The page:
Japan Air Cuts China Flights Amid Islands Spat; Shares Fall

Japan Airlines Co. (9201) cut flights to China as a dispute over uninhabited islands in the East China Sea spurs travel boycotts and street protests. The carrier’s shares, which relisted on the stock market this week, tumbled.

The airline will reduce services to Beijing and Shanghai starting Oct. 10 until Oct. 27, it said by e-mail today. A total of 12,000 seat reservations from September to November have been canceled, said Sze Hunn Yap, a spokeswoman at JAL. All Nippon Airways Co. has no immediate plans to cut flights, Ryosei Nomura, a spokesman, said by phone.

Japan Air fell as much as 4.8 percent in Tokyo trading, dropping below its initial public offering price for the first time since returning to the stock exchange two days ago after an $8.4 billion initial public offering. China Southern Airlines Co. and other Chinese carriers have also pared services to Japan amid a boycott that prompted the cancellation of as much as 40 percent of planned trips to Japan last week by Chinese holidaymakers, according to Citigroup Inc.

“The announcement that JAL is cutting China flights triggered a surge in selling that added to an already weak showing in the morning session,” said Takashi Hiroki, chief strategist at Monex Securities in Tokyo.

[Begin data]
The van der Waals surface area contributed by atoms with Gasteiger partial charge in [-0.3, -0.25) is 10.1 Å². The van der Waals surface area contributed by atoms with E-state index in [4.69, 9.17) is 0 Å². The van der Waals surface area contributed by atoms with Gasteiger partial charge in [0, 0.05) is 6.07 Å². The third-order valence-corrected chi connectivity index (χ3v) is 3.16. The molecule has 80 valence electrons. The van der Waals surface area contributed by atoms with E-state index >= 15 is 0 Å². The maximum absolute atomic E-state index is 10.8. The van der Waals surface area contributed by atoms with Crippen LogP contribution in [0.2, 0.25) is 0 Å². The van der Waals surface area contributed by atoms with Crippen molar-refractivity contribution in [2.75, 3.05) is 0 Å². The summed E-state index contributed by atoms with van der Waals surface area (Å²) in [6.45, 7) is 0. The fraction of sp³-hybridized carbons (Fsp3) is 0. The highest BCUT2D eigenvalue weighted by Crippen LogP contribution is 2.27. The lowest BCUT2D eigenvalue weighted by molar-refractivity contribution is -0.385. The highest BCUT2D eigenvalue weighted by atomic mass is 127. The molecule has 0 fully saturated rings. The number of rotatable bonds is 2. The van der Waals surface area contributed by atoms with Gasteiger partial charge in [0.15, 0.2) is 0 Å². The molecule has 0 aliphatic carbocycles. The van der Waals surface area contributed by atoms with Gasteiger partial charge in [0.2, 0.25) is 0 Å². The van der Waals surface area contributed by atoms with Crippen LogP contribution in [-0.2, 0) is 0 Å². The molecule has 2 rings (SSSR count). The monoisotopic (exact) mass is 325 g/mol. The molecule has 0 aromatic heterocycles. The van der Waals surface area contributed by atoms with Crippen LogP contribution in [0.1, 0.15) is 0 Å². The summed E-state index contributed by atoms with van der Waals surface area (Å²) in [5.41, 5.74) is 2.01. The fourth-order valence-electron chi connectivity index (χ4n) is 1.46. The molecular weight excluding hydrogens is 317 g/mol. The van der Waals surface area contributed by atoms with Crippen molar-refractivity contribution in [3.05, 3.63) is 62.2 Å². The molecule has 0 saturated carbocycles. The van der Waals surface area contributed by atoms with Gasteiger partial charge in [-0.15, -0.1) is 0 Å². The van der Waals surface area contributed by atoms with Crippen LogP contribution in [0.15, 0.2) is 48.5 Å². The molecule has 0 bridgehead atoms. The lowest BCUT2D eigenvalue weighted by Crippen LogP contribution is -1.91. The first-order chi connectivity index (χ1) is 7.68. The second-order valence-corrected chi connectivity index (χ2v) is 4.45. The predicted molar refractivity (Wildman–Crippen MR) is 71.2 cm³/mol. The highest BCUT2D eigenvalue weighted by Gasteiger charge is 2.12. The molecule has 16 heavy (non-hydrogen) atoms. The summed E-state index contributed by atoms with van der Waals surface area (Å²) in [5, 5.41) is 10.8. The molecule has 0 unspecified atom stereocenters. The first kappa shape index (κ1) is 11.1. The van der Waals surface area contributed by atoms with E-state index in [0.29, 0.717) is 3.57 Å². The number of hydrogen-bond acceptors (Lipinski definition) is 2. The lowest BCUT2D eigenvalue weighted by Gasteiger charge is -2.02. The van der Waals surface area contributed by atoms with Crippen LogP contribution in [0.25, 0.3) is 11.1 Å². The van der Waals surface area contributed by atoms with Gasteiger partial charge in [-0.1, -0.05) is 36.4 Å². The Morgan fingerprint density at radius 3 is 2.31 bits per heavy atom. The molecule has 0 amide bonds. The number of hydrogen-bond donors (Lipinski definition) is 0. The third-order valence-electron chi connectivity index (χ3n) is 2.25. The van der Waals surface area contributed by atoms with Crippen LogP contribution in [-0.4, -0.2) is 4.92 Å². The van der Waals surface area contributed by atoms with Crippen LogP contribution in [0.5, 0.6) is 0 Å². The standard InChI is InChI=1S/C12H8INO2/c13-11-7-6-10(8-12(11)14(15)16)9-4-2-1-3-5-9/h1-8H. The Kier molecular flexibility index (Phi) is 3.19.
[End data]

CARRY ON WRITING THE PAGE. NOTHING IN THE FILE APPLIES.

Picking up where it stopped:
The carrier dropped 3.4 percent to 3,660 yen as of 1:43 p.m. in Tokyo. The IPO was priced at 3,790 yen. ANA rose 0.6 percent to 177 yen.

Japanese companies have also closed shops and factories in China because of safety concerns and protests sparked by the spat over the sovereignty of the islands, known as Diaoyu in Chinese and Senkaku in Japanese.

Cancellation rates for vacations in Japan may increase further ahead of weeklong Chinese holidays starting Oct. 1, Citigroup analysts Vivian Tao and Rigan Wong said in a note today. The effect on Chinese carriers will be “manageable,” they said.

To contact the reporter on this story: Kiyotaka Matsuda in Tokyo at kmatsuda@bloomberg.net; Chris Cooper in Tokyo at ccooper1@bloomberg.net

To contact the editor responsible for this story: Neil Denslow at ndenslow@bloomberg.net.

Bloomberg reserves the right to edit or remove comments but is under no obligation to do so, or to explain individual moderation decisions.

Please enable JavaScript to view the comments powered by Disqus.